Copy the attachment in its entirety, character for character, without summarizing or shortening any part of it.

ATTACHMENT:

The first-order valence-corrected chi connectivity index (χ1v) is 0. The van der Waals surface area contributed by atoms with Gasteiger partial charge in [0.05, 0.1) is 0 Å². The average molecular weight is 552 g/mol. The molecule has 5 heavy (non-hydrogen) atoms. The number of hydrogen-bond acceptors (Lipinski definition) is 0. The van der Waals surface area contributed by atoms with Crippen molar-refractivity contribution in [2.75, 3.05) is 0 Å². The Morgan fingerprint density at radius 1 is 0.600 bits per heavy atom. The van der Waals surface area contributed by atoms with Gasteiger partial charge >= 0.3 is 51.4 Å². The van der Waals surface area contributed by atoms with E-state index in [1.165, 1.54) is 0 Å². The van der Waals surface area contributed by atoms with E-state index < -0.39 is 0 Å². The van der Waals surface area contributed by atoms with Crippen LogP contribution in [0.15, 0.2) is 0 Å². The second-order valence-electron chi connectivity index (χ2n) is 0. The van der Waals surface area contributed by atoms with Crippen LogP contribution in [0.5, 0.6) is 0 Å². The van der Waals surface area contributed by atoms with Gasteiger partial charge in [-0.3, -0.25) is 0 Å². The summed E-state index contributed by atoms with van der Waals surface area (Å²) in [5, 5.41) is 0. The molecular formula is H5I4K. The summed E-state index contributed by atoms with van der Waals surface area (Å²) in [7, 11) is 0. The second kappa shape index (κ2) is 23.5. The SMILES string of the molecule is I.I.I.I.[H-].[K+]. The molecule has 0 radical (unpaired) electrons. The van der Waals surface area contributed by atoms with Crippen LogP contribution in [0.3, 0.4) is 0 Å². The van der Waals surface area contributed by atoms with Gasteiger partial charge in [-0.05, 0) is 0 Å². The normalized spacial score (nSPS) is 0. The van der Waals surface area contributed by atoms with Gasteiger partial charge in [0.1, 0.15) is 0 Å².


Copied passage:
The first-order valence-corrected chi connectivity index (χ1v) is 0. The van der Waals surface area contributed by atoms with Gasteiger partial charge in [0.05, 0.1) is 0 Å². The average molecular weight is 552 g/mol. The molecule has 5 heavy (non-hydrogen) atoms. The number of hydrogen-bond acceptors (Lipinski definition) is 0. The van der Waals surface area contributed by atoms with Crippen molar-refractivity contribution in [2.75, 3.05) is 0 Å². The Morgan fingerprint density at radius 1 is 0.600 bits per heavy atom. The van der Waals surface area contributed by atoms with Gasteiger partial charge >= 0.3 is 51.4 Å². The van der Waals surface area contributed by atoms with E-state index in [1.165, 1.54) is 0 Å². The van der Waals surface area contributed by atoms with E-state index < -0.39 is 0 Å². The van der Waals surface area contributed by atoms with Crippen LogP contribution in [0.15, 0.2) is 0 Å². The second-order valence-electron chi connectivity index (χ2n) is 0. The van der Waals surface area contributed by atoms with Crippen LogP contribution in [0.5, 0.6) is 0 Å². The van der Waals surface area contributed by atoms with Gasteiger partial charge in [-0.3, -0.25) is 0 Å². The summed E-state index contributed by atoms with van der Waals surface area (Å²) in [5, 5.41) is 0. The molecular formula is H5I4K. The summed E-state index contributed by atoms with van der Waals surface area (Å²) in [7, 11) is 0. The second kappa shape index (κ2) is 23.5. The SMILES string of the molecule is I.I.I.I.[H-].[K+]. The molecule has 0 radical (unpaired) electrons. The van der Waals surface area contributed by atoms with Crippen LogP contribution in [0.3, 0.4) is 0 Å². The van der Waals surface area contributed by atoms with Gasteiger partial charge in [-0.05, 0) is 0 Å². The normalized spacial score (nSPS) is 0. The van der Waals surface area contributed by atoms with Gasteiger partial charge in [0.1, 0.15) is 0 Å².